The industry is still playing a catch-up game and focusing on the areas where companies are spending money to clean up things. There are a lot of Website security products out there. But there aren't as many companies addressing the heavy security problems of securing the environment where you keep your valuable corporate information.

Q: Offline companies are very aggressive about going after criminal activity. Why is there such reluctance to pursue and prosecute people who were doing cyber crimes?

Pipkin: Part of it is the difficulty in capturing someone who is performing a cyber crime. You do have to work back through so many companies like Internet service providers who have to track where someone is coming from.

The crime crosses so many geographic boundaries, which raises the complexity of tracking these people down and reduces the likelihood of prosecution and the success of being able to make a presentation to the judge or jury to successfully show that these were the people are actually causing the events.

Q: Internet technology seems to be very traceable. It's surprising to me that we haven't been able to develop a better system to track crimes. Do you see the industry, the operating systems, and the governing bodies coming up with some overall protocols that will enable better tracking?

Pipkin: There is a difference between those who don't want to be tracked and the everyday user. Also, the Internet, being an international resource, struggles to develop protocols of how things should be done. How different countries look at the issues of privacy is significantly different.

From country to country, certain protocols will or won't be allowed because countries where privacy is strongly valued don't want the information tracked. Then there are countries where the government itself wants to maintain a view of what all its online citizens are doing.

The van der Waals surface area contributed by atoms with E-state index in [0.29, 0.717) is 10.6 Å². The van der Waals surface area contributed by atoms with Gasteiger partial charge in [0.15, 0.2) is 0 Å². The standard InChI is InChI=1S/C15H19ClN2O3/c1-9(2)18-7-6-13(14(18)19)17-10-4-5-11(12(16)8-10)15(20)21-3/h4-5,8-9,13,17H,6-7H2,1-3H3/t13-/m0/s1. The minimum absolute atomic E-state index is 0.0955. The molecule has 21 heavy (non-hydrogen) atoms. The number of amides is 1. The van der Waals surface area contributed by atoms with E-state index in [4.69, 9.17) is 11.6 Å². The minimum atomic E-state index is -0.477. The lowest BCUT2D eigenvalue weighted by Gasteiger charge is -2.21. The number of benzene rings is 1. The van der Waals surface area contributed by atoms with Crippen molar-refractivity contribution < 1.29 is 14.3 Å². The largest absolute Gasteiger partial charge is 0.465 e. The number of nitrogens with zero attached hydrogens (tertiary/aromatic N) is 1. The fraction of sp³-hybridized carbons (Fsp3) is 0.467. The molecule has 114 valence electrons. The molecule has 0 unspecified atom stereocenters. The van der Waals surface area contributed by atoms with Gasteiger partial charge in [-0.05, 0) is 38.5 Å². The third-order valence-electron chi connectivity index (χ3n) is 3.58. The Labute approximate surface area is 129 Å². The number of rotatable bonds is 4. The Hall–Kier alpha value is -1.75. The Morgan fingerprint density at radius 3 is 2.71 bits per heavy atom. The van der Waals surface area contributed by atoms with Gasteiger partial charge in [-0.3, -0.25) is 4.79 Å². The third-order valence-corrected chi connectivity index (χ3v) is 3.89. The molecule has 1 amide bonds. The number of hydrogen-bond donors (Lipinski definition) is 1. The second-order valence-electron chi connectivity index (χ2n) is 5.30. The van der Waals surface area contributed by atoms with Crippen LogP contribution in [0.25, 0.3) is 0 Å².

Q: Do you see particular countries being a source of cyber crime?

Pipkin: Yes. Countries where Internet access is fairly limited, do not have the financial requirements to have a good national network.

If you look at a lot of the historical hacking, it involves the phone system. Lots of countries still have very antiquated phone systems that are easy to break into. In fact, a lot of the systems that become antiquated in the U.S. are sold into these Third World countries who were just getting into this technology.

So I don't think were going to see a big improvement in the global environment until there is more of equity in global technology as it pertains to the Internet.

Q: Is the face of a cyber criminal The Lone Wolf or organized mobs?

Pipkin: The face of the cyber criminal varies depending on the crime. With credit card theft, there are a lot of organizations doing it. Website vandalism and virus writers are more Lone Wolf. Sometimes they are activist groups with whatever they are up in arms to make a statement about.